The parent company of the Queen’s Medical Center has finalized a deal with St. Francis Healthcare System of Hawaii to acquire and reopen by fall 2013 the shuttered Hawaii Medical Center in West Oahu.
"We recognize the vital need to reopen the Ewa hospital with an emergency department for West Oahu residents and our agreement represents a major step forward in that direction," Jerry Correa, St. Francis president and chief executive officer, said in a statement.
Queen’s Health Systems will purchase and renovate the HMC-West campus in Ewa for $73.2 million and plans to rebuild the hospital into a top-tier facility. The deal marks the first major acquisition for Queen’s in more than two decades and substantially increases its presence in the islands. It purchased Molokai General Hospital in 1987.
"Over the coming months, Queen’s will be committed to creating a campus that the people of West Oahu can be proud of," Queen’s President Art Ushijima said in a statement. "Our goal is to build an active and vibrant Queen’s presence in West Oahu to serve this large and growing community."
HMC-West and its emergency room closed in December, leaving residents of West Oahu with Pali Momi Medical Center in Aiea as the closest acute-care facility. Without the West Oahu emergency room, ambulances have been forced to drive farther, and the island’s remaining emergency departments have been overloaded with patients.
"It’s going to take a lot of work," said Queen’s spokesman Cedric Yamanaka. "Right now it’s so hard to forecast exactly what spending’s going to be. We have a lot of good people here. They’re going to give it their best shot."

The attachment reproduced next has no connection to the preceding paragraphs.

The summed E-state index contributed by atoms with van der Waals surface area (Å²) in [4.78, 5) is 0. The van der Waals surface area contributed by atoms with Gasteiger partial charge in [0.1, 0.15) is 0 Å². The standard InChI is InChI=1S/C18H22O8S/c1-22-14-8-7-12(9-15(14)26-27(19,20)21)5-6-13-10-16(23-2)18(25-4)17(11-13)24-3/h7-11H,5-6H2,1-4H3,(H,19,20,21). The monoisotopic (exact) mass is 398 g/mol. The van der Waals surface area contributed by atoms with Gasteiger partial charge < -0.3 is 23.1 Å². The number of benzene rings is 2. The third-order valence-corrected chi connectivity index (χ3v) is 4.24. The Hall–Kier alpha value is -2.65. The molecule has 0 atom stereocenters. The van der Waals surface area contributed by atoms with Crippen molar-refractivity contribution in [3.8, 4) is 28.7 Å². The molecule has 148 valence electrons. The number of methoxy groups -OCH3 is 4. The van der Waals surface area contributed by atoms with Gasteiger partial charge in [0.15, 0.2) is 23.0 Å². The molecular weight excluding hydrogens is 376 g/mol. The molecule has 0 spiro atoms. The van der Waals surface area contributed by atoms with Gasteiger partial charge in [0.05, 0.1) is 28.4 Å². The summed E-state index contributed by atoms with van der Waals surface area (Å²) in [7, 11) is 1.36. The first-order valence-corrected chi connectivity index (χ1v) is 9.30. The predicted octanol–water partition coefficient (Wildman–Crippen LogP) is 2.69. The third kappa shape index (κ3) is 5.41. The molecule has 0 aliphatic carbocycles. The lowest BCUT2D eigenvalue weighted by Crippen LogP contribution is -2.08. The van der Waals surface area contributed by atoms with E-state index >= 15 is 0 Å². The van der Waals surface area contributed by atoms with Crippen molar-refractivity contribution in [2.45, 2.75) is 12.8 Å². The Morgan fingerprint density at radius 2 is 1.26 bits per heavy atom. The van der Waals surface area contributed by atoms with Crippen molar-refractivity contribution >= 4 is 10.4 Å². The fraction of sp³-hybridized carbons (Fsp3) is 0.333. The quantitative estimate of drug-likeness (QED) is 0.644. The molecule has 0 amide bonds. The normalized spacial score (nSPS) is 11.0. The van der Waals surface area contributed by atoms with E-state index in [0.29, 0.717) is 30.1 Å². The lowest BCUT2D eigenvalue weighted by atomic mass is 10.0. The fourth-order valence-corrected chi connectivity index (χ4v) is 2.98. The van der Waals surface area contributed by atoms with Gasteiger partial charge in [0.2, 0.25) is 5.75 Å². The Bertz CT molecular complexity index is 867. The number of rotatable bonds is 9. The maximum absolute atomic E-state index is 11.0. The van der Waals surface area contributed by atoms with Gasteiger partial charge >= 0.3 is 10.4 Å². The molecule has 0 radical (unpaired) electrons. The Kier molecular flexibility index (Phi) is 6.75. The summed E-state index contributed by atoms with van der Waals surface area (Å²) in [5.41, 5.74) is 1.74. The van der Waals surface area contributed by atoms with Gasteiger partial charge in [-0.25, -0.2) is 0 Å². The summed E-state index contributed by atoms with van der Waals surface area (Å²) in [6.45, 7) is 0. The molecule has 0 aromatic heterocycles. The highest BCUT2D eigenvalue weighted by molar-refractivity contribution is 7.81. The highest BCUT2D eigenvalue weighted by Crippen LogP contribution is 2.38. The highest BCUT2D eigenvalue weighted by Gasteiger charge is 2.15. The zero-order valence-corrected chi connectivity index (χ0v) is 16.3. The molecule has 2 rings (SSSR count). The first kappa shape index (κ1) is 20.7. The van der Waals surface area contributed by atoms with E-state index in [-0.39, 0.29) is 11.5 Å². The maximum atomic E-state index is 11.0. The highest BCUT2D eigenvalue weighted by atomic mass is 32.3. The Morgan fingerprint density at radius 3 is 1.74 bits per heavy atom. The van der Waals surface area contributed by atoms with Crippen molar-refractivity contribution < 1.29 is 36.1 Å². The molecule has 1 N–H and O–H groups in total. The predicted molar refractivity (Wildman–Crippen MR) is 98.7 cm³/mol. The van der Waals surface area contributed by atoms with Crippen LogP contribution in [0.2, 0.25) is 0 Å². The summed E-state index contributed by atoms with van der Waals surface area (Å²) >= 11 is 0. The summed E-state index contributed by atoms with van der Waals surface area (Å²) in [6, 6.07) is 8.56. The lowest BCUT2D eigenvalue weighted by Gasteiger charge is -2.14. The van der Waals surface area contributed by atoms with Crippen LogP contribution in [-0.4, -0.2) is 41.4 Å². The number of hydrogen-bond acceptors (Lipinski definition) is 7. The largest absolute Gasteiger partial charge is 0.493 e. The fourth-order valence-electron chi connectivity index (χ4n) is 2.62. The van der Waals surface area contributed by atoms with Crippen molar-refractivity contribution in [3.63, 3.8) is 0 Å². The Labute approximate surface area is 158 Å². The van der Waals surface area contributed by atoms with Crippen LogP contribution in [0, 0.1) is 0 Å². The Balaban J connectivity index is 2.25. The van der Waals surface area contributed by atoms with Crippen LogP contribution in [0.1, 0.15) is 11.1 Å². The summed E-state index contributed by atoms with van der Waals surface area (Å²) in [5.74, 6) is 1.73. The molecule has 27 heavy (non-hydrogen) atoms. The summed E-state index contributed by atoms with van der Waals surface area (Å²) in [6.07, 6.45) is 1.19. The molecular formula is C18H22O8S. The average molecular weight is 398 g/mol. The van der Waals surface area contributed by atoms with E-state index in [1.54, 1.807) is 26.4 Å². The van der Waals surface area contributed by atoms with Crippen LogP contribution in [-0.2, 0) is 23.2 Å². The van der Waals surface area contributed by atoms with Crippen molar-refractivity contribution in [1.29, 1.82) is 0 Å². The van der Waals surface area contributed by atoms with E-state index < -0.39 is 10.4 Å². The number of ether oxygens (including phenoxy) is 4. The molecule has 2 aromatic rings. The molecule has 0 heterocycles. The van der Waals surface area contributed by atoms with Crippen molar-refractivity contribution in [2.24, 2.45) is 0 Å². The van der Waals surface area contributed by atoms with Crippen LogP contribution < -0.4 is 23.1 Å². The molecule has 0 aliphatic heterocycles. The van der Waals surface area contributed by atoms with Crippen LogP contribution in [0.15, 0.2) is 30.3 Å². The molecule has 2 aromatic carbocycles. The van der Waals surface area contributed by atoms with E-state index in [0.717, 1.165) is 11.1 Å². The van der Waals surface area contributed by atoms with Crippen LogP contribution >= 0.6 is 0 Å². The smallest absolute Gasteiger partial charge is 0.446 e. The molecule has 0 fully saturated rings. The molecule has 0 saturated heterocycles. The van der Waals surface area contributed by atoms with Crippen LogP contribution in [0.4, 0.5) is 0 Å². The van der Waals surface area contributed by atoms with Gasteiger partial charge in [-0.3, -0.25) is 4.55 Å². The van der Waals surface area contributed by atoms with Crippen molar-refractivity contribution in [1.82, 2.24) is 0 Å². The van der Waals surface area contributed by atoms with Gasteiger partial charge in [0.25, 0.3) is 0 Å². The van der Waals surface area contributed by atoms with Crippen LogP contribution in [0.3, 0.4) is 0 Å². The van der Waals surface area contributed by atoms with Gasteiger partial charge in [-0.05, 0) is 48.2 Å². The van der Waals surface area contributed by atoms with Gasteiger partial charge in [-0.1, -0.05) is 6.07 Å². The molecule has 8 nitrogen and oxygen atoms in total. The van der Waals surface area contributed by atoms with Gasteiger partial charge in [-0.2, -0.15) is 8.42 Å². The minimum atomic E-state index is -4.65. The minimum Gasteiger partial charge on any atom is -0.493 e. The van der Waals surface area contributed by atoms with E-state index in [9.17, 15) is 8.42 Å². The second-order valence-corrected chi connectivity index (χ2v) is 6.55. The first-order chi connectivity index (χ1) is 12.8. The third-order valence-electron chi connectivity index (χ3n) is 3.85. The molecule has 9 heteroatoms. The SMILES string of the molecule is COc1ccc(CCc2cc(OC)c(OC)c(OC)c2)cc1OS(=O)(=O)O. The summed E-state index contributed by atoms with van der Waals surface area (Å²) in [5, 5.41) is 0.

Meanwhile, St. Francis said it has no plans to sell the closed HMC-East campus in Liliha and will turn it into a long-term care and rehabilitation facility. St. Francis didn’t disclose a time frame.
"We will be developing the Liliha site to provide care for those who are discharged from the hospital," said St. Francis spokesman Nathan Hokama. Those services include skilled nursing and assisted living. "The biggest difference now is it’s not being operated as a hospital. It will be turned into post-acute care, which is a totally different category in the spectrum of care."
St. Francis said it is continually seeking partnerships and collaborations but is not currently in discussions with other medical operators.
For decades the hospitals in Ewa and Liliha struggled to be financially viable in an environment of declining government reimbursements and soaring medical costs. The facilities began shutting down in December after a lengthy and contentious bankruptcy resulting from a high population of uninsured and underinsured patients.
Queen’s estimated in its regulatory filing that it would provide $50 million annually in charity care.
Queen’s will pay $21.2 million for the land and building and earmarked $25 million for hospital renovations that will include an expansion and modernization of emergency, surgical and imaging services. It will invest another $27 million for equipment and plans to hire about 400 employees. The closing date of the sale is slated for October.
St. Francis sold the hospitals in January 2007 for $68 million to HMC LLC, then a for-profit joint venture between Hawaii Physician Group LLC, comprising 130 local doctors, and Kansas-based Cardiovascular Hospitals of America.
HMC first filed for Chapter 11 bankruptcy protection in August 2008. It emerged in August 2010 and became a nonprofit organization before filing its second bankruptcy in June 2011. HMC began closing the hospitals in December, laying off nearly 1,000 workers and displacing some of the state’s most vulnerable long-term care patients.
The Queen’s Health Systems, a nonprofit organization established in 1985, employs about 3,700 workers and generates net revenue of roughly $516 million through the Queen’s Medical Center, Molokai General Hospital, Queen Emma Land Co. and other entities.